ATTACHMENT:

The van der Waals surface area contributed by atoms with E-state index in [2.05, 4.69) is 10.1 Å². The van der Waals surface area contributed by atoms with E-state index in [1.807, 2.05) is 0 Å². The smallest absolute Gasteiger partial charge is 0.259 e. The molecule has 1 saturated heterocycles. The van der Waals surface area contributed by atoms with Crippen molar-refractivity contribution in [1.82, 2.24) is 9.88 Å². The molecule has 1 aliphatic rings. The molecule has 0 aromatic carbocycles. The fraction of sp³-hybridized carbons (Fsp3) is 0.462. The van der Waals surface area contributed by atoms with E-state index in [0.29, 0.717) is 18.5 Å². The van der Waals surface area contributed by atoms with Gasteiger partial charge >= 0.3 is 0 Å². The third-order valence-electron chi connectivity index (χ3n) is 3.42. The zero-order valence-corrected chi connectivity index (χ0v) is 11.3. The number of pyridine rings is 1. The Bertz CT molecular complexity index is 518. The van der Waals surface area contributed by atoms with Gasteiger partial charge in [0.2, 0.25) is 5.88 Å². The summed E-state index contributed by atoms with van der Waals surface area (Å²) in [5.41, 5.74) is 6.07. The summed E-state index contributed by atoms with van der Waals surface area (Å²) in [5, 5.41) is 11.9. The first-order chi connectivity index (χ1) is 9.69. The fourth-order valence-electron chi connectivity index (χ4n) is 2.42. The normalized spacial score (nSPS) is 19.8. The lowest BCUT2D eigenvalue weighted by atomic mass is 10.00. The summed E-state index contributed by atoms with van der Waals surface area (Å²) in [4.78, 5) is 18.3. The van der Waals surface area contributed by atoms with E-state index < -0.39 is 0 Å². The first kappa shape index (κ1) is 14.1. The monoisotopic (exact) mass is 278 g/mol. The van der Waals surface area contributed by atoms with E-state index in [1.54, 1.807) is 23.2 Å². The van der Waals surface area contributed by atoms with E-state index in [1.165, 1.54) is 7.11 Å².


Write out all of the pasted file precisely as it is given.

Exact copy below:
The van der Waals surface area contributed by atoms with E-state index in [2.05, 4.69) is 10.1 Å². The van der Waals surface area contributed by atoms with E-state index in [1.807, 2.05) is 0 Å². The smallest absolute Gasteiger partial charge is 0.259 e. The molecule has 1 saturated heterocycles. The van der Waals surface area contributed by atoms with Crippen molar-refractivity contribution in [1.82, 2.24) is 9.88 Å². The molecule has 1 aliphatic rings. The molecule has 0 aromatic carbocycles. The fraction of sp³-hybridized carbons (Fsp3) is 0.462. The van der Waals surface area contributed by atoms with E-state index in [0.29, 0.717) is 18.5 Å². The van der Waals surface area contributed by atoms with Gasteiger partial charge >= 0.3 is 0 Å². The third-order valence-electron chi connectivity index (χ3n) is 3.42. The zero-order valence-corrected chi connectivity index (χ0v) is 11.3. The number of pyridine rings is 1. The Bertz CT molecular complexity index is 518. The van der Waals surface area contributed by atoms with Gasteiger partial charge in [0.2, 0.25) is 5.88 Å². The summed E-state index contributed by atoms with van der Waals surface area (Å²) in [5.41, 5.74) is 6.07. The summed E-state index contributed by atoms with van der Waals surface area (Å²) in [5, 5.41) is 11.9. The first-order chi connectivity index (χ1) is 9.69. The fourth-order valence-electron chi connectivity index (χ4n) is 2.42. The normalized spacial score (nSPS) is 19.8. The lowest BCUT2D eigenvalue weighted by atomic mass is 10.00. The summed E-state index contributed by atoms with van der Waals surface area (Å²) in [4.78, 5) is 18.3. The van der Waals surface area contributed by atoms with E-state index < -0.39 is 0 Å². The first kappa shape index (κ1) is 14.1. The monoisotopic (exact) mass is 278 g/mol. The van der Waals surface area contributed by atoms with E-state index in [1.54, 1.807) is 23.2 Å². The van der Waals surface area contributed by atoms with E-state index in [1.165, 1.54) is 7.11 Å².